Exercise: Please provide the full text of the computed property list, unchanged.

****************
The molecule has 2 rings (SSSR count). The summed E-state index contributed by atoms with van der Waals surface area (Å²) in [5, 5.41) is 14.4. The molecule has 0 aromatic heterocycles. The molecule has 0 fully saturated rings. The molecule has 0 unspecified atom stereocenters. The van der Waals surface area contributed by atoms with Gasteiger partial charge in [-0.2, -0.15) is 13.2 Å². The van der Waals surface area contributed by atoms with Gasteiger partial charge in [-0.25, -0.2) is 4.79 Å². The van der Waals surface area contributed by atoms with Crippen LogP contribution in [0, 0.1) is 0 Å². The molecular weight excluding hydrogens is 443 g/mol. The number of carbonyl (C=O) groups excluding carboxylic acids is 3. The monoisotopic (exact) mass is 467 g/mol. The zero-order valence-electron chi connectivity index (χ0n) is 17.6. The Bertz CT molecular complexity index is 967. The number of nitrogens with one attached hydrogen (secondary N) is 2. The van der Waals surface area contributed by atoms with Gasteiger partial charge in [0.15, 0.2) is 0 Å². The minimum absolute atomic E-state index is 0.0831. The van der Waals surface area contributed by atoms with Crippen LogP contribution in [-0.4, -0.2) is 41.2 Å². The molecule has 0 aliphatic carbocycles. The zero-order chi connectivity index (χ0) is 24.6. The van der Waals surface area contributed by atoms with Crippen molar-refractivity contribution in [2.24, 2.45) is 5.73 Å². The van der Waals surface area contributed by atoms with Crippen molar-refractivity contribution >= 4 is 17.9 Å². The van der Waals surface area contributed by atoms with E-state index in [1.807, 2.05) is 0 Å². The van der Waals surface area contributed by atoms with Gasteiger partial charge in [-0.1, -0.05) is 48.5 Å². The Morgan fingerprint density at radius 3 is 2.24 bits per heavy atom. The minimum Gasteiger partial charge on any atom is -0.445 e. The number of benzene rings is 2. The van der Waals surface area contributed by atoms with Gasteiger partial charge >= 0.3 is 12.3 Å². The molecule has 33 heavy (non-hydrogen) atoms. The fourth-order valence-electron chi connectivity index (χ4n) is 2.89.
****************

The molecule has 2 rings (SSSR count). The summed E-state index contributed by atoms with van der Waals surface area (Å²) in [5, 5.41) is 14.4. The molecule has 0 aromatic heterocycles. The molecule has 0 fully saturated rings. The molecule has 0 unspecified atom stereocenters. The van der Waals surface area contributed by atoms with Gasteiger partial charge in [-0.2, -0.15) is 13.2 Å². The van der Waals surface area contributed by atoms with Gasteiger partial charge in [-0.25, -0.2) is 4.79 Å². The van der Waals surface area contributed by atoms with Crippen LogP contribution in [0, 0.1) is 0 Å². The molecular weight excluding hydrogens is 443 g/mol. The number of carbonyl (C=O) groups excluding carboxylic acids is 3. The monoisotopic (exact) mass is 467 g/mol. The zero-order valence-electron chi connectivity index (χ0n) is 17.6. The Bertz CT molecular complexity index is 967. The number of nitrogens with one attached hydrogen (secondary N) is 2. The van der Waals surface area contributed by atoms with Gasteiger partial charge in [0.15, 0.2) is 0 Å². The minimum absolute atomic E-state index is 0.0831. The van der Waals surface area contributed by atoms with Crippen LogP contribution in [-0.4, -0.2) is 41.2 Å². The molecule has 0 aliphatic carbocycles. The zero-order chi connectivity index (χ0) is 24.6. The van der Waals surface area contributed by atoms with Crippen molar-refractivity contribution in [2.24, 2.45) is 5.73 Å². The van der Waals surface area contributed by atoms with Crippen molar-refractivity contribution >= 4 is 17.9 Å². The van der Waals surface area contributed by atoms with E-state index in [1.807, 2.05) is 0 Å². The van der Waals surface area contributed by atoms with Gasteiger partial charge in [-0.1, -0.05) is 48.5 Å². The Morgan fingerprint density at radius 3 is 2.24 bits per heavy atom. The minimum Gasteiger partial charge on any atom is -0.445 e. The number of benzene rings is 2. The van der Waals surface area contributed by atoms with Gasteiger partial charge >= 0.3 is 12.3 Å². The molecule has 33 heavy (non-hydrogen) atoms. The fourth-order valence-electron chi connectivity index (χ4n) is 2.89.